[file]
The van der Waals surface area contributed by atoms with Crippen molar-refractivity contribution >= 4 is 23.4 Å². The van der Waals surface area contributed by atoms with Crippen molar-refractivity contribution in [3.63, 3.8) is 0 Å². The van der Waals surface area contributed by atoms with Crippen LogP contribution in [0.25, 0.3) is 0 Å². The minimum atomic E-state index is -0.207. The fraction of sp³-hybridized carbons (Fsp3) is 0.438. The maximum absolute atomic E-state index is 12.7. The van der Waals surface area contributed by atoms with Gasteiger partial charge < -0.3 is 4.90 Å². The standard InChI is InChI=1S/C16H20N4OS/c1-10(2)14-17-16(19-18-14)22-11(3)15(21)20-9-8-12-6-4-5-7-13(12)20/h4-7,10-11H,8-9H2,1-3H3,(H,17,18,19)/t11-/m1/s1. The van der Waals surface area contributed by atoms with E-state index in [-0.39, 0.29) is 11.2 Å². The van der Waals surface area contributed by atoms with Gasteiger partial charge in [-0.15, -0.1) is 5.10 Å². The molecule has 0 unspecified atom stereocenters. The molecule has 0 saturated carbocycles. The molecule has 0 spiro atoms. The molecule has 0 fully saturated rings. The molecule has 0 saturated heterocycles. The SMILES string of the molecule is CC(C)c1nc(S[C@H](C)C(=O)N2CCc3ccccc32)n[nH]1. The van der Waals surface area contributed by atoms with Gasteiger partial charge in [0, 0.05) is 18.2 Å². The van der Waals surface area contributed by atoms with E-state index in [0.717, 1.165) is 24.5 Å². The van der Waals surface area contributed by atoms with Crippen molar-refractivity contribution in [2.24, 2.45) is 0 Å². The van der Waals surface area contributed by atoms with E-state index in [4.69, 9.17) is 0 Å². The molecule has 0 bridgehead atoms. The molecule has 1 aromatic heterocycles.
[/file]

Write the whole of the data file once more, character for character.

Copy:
The van der Waals surface area contributed by atoms with Crippen molar-refractivity contribution >= 4 is 23.4 Å². The van der Waals surface area contributed by atoms with Crippen molar-refractivity contribution in [3.63, 3.8) is 0 Å². The van der Waals surface area contributed by atoms with Crippen LogP contribution in [0.25, 0.3) is 0 Å². The minimum atomic E-state index is -0.207. The fraction of sp³-hybridized carbons (Fsp3) is 0.438. The maximum absolute atomic E-state index is 12.7. The van der Waals surface area contributed by atoms with Gasteiger partial charge < -0.3 is 4.90 Å². The standard InChI is InChI=1S/C16H20N4OS/c1-10(2)14-17-16(19-18-14)22-11(3)15(21)20-9-8-12-6-4-5-7-13(12)20/h4-7,10-11H,8-9H2,1-3H3,(H,17,18,19)/t11-/m1/s1. The van der Waals surface area contributed by atoms with E-state index in [-0.39, 0.29) is 11.2 Å². The van der Waals surface area contributed by atoms with Gasteiger partial charge in [-0.15, -0.1) is 5.10 Å². The molecule has 0 unspecified atom stereocenters. The molecule has 0 saturated carbocycles. The molecule has 0 spiro atoms. The molecule has 0 fully saturated rings. The molecule has 0 saturated heterocycles. The SMILES string of the molecule is CC(C)c1nc(S[C@H](C)C(=O)N2CCc3ccccc32)n[nH]1. The van der Waals surface area contributed by atoms with Gasteiger partial charge in [0, 0.05) is 18.2 Å². The van der Waals surface area contributed by atoms with E-state index in [0.717, 1.165) is 24.5 Å². The van der Waals surface area contributed by atoms with Crippen molar-refractivity contribution in [2.24, 2.45) is 0 Å². The van der Waals surface area contributed by atoms with E-state index in [4.69, 9.17) is 0 Å². The molecule has 0 bridgehead atoms. The molecule has 1 aromatic heterocycles.